November 10, 2002 |
To give you an idea of how desperate the Democrats are post-election, a number of party strategists have expressed a longing for the days of Bill Clinton. The fellow they miss is not the one who messed around with Monica Lewinsky and put the nation through the agony of impeachment. Or the one who used the Lincoln Bedroom as his private fund-raising tool. Or whose campaign efforts this fall didn't amount to much. No, the Bill Clinton they remember fondly is the candidate who got elected twice as a New Democrat, sounding as if he had some fresh ideas.
June 10, 1990 |
The primary elections in Camden County last week were not exactly a textbook case of true democracy at work. After all, fewer than one-seventh of the eligible voters went to the polls. But the contested Democratic primary did provide two lessons about the workings of Camden County's long-dominant Democratic Party. For one, the Democratic organization proved that personalities can come and go but the party persists. Four of the seven seats at the freeholder table stay warm with Democratic bodies; only the nameplates change.
December 4, 1988 |
In the wake of the Democrats' statewide debacle at the ballot box last month, party officials yesterday announced a plan to give themselves more control in the campaign process. Foremost among the changes, said state party Chairman Larry Yatch, is that from now on the party - not the governor - will decide which candidates to endorse in future statewide elections. The party's next endorsements will come at its March 11 meeting, when it picks candidates to run in the May 16 primary.
April 21, 2016 |
Get a kick out of this: 57 painted fiberglass donkeys are coming to town. The Democratic National Convention's host committee announced Tuesday that the painted donkeys - representing the 50 states, five U.S. territories, the District of Columbia, and Democrats abroad - will be scattered across Center City to drum up excitement for the convention and draw tourists to different parts of town. "It did come out of my fertile and overactive mind, but it had some rational basis," said former Gov. Ed Rendell, chair of the host committee, at a news conference announcing the donkeys.
September 14, 2012 |
HARRISBURG - "Police investigate break-in at Democratic Party headquarters. " For those of a certain age that headline may sound familiar. Only this time, almost 40 years after GOP operatives burglarized the Democratic National Committee headquarters in the Watergate complex in Washington, the target was Pennsylvania state Democratic Party headquarters in Harrisburg. City police say on July 11, party officials reported someone had entered their eighth-floor downtown Harrisburg offices overnight and removed two laptops and a camcorder.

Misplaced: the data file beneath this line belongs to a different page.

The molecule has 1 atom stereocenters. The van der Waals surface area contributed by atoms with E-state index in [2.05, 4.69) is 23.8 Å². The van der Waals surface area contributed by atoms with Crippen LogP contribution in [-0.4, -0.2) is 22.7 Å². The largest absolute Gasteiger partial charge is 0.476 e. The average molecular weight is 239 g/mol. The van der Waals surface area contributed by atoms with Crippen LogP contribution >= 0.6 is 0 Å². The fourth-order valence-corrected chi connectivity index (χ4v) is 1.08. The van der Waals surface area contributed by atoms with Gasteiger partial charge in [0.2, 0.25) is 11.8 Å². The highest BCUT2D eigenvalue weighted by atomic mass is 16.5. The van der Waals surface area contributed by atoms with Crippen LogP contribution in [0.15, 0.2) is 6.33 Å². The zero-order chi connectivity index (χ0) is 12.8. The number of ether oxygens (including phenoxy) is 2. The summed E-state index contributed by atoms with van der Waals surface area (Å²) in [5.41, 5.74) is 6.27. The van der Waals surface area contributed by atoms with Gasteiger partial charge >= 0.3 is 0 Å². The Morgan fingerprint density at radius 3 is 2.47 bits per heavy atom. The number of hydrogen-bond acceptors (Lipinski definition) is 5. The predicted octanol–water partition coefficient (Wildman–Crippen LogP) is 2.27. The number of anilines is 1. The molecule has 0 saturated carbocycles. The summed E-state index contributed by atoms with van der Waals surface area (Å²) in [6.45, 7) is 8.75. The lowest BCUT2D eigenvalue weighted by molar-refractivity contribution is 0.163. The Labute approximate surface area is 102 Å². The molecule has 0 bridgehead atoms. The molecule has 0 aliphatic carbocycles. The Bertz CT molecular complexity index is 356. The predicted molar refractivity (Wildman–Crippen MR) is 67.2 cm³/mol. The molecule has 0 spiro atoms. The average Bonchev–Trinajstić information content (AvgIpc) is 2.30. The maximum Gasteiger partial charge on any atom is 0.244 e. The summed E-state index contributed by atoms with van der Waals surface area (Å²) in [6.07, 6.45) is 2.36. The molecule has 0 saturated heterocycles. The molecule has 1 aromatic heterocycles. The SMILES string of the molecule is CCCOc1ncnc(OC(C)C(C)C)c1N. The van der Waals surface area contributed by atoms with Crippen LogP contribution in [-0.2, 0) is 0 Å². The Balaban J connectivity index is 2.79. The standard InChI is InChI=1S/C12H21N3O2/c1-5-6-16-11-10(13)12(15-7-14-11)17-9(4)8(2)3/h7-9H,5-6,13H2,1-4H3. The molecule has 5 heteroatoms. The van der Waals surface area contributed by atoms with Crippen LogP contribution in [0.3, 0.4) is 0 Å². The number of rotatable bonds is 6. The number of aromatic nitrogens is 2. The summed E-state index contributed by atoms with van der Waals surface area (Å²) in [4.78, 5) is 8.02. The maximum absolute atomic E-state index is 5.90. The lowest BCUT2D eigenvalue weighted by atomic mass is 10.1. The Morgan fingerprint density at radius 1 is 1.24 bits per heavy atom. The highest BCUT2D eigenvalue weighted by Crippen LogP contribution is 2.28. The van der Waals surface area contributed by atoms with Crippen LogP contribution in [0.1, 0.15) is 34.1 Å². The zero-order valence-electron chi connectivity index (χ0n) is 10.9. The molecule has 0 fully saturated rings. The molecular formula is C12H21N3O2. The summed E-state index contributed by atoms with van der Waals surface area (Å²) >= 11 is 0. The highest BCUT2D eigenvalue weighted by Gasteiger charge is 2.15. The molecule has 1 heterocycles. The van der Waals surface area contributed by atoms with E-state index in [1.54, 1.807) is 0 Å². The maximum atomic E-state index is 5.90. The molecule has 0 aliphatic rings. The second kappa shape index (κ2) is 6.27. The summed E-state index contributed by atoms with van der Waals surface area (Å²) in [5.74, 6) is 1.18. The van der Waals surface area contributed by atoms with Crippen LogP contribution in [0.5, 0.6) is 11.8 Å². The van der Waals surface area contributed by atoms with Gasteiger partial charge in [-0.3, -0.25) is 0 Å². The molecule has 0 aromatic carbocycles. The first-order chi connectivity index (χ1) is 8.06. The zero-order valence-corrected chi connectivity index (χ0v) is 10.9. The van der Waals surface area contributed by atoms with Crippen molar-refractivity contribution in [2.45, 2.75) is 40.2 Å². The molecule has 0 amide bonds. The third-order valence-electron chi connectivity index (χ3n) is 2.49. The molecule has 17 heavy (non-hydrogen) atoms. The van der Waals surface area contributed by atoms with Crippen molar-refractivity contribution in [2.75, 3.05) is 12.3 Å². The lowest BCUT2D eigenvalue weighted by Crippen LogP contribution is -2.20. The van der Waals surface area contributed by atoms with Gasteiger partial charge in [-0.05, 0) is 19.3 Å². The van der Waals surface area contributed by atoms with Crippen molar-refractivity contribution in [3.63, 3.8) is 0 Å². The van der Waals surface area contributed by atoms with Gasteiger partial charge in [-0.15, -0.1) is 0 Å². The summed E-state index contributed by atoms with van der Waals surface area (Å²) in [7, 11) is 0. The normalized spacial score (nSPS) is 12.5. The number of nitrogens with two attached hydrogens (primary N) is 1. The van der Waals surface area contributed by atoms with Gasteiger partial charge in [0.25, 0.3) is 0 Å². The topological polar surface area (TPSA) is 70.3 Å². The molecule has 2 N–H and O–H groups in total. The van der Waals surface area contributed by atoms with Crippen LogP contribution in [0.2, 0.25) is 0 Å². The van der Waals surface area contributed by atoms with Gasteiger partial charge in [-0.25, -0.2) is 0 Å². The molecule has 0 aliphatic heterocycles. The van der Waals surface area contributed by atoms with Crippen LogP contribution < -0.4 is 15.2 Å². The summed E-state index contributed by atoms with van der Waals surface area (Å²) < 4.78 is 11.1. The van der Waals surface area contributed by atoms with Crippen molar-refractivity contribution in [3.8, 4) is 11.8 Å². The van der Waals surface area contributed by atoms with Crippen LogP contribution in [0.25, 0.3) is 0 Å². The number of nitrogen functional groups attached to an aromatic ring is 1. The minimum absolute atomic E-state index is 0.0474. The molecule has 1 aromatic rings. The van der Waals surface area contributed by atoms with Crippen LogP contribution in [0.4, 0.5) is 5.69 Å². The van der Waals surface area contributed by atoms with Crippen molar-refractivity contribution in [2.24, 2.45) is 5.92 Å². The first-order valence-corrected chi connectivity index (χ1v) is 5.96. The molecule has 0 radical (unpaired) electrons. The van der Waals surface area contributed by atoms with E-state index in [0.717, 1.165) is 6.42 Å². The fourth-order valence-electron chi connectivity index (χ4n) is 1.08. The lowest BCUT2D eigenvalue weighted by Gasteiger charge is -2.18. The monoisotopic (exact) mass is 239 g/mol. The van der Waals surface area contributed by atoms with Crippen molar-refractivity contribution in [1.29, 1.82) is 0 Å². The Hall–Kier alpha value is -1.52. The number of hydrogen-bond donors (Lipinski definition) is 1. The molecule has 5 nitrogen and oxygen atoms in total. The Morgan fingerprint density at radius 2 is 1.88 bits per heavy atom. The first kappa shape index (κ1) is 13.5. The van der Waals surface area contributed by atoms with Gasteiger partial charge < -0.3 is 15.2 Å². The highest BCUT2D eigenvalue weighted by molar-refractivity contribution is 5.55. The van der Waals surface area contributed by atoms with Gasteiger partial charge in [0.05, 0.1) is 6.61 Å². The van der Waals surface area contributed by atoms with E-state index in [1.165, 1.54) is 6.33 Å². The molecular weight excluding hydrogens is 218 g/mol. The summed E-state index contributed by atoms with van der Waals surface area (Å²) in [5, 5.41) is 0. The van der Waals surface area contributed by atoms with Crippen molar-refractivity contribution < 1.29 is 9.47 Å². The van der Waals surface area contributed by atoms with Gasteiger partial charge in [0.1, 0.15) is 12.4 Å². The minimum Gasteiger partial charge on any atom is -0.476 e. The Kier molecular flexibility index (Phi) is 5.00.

June 8, 2015 |
Jim Burn, chairman of the state Democratic Party, may be on his way out and Gov. Wolf apparently already has his successor in mind - Montgomery County Democratic Chairman Marcel Groen. Burn, an attorney from Allegheny County, said in an interview Saturday that he told party regional caucus leaders in a meeting in Allentown on Friday that he was considering resigning the post he has held since 2010. That news comes five months before the Nov. 3 general election, which includes Democrats running statewide for seats on the state's Supreme Court, Superior Court, and Commonwealth Court.
September 22, 2002 |
When it comes to war with Iraq, this is not your father's Democratic Party. At least not if your father protested the war in Vietnam, voted for peace candidate George McGovern, or thought Michael Dukakis looked good in that tank. The coming vote in Congress on war with Iraq is revealing a new Democratic Party, one desperate to shed the antiwar, antimilitary reflex that defined it from Vietnam through the Persian Gulf war. First popularized by challenges to President Lyndon Johnson in 1968 over Vietnam, antiwar and antimilitary sentiments prevailed in the party for a quarter-century.
August 25, 1989 |
Buck Scott, the homespun chairman of the Montgomery County Democratic Committee, will step down within the next few months, acknowledging that the party needs a leader with more time and commitment. Scott, a two-term party leader whose re-election a year ago surprised even himself, told Democratic officials last week that his resignation would take effect when the 54-member executive committee chooses a successor, probably after the November elections. "I felt the committee needed a leader who could give it more time and effort than what I'm in a position to give," said Scott, 60, a Wynnewood resident, who runs Electrical Energy Enterprises Inc. in Narberth.